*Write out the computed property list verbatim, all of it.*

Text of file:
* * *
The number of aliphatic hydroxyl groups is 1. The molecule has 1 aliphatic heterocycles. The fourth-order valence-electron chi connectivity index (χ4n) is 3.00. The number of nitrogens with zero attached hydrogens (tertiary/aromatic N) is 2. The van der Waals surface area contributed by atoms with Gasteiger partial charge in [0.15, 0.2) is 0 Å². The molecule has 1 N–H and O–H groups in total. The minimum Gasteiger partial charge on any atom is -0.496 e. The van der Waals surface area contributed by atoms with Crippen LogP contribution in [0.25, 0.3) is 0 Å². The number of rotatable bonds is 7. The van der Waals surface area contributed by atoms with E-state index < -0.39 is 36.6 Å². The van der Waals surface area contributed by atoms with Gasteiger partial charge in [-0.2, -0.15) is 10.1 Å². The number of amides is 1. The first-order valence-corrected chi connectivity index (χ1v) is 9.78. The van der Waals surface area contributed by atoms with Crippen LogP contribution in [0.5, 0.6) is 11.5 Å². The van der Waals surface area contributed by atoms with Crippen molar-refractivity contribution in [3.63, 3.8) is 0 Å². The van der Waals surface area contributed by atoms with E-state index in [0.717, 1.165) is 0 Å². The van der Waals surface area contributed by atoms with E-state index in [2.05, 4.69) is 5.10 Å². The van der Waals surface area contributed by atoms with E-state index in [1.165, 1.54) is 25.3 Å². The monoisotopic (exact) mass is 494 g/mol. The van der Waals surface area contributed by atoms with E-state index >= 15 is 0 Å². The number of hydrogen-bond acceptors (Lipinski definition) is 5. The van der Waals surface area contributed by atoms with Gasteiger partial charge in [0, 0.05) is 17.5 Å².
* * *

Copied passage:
The number of aliphatic hydroxyl groups is 1. The molecule has 1 aliphatic heterocycles. The fourth-order valence-electron chi connectivity index (χ4n) is 3.00. The number of nitrogens with zero attached hydrogens (tertiary/aromatic N) is 2. The van der Waals surface area contributed by atoms with Gasteiger partial charge in [0.15, 0.2) is 0 Å². The molecule has 1 N–H and O–H groups in total. The minimum Gasteiger partial charge on any atom is -0.496 e. The van der Waals surface area contributed by atoms with Crippen LogP contribution in [0.25, 0.3) is 0 Å². The number of rotatable bonds is 7. The van der Waals surface area contributed by atoms with E-state index < -0.39 is 36.6 Å². The van der Waals surface area contributed by atoms with Gasteiger partial charge in [-0.2, -0.15) is 10.1 Å². The number of amides is 1. The first-order valence-corrected chi connectivity index (χ1v) is 9.78. The van der Waals surface area contributed by atoms with Crippen LogP contribution in [0.5, 0.6) is 11.5 Å². The van der Waals surface area contributed by atoms with Crippen molar-refractivity contribution in [3.63, 3.8) is 0 Å². The van der Waals surface area contributed by atoms with E-state index in [0.717, 1.165) is 0 Å². The van der Waals surface area contributed by atoms with E-state index in [2.05, 4.69) is 5.10 Å². The van der Waals surface area contributed by atoms with E-state index in [1.165, 1.54) is 25.3 Å². The monoisotopic (exact) mass is 494 g/mol. The van der Waals surface area contributed by atoms with E-state index >= 15 is 0 Å². The number of hydrogen-bond acceptors (Lipinski definition) is 5. The van der Waals surface area contributed by atoms with Gasteiger partial charge in [0, 0.05) is 17.5 Å².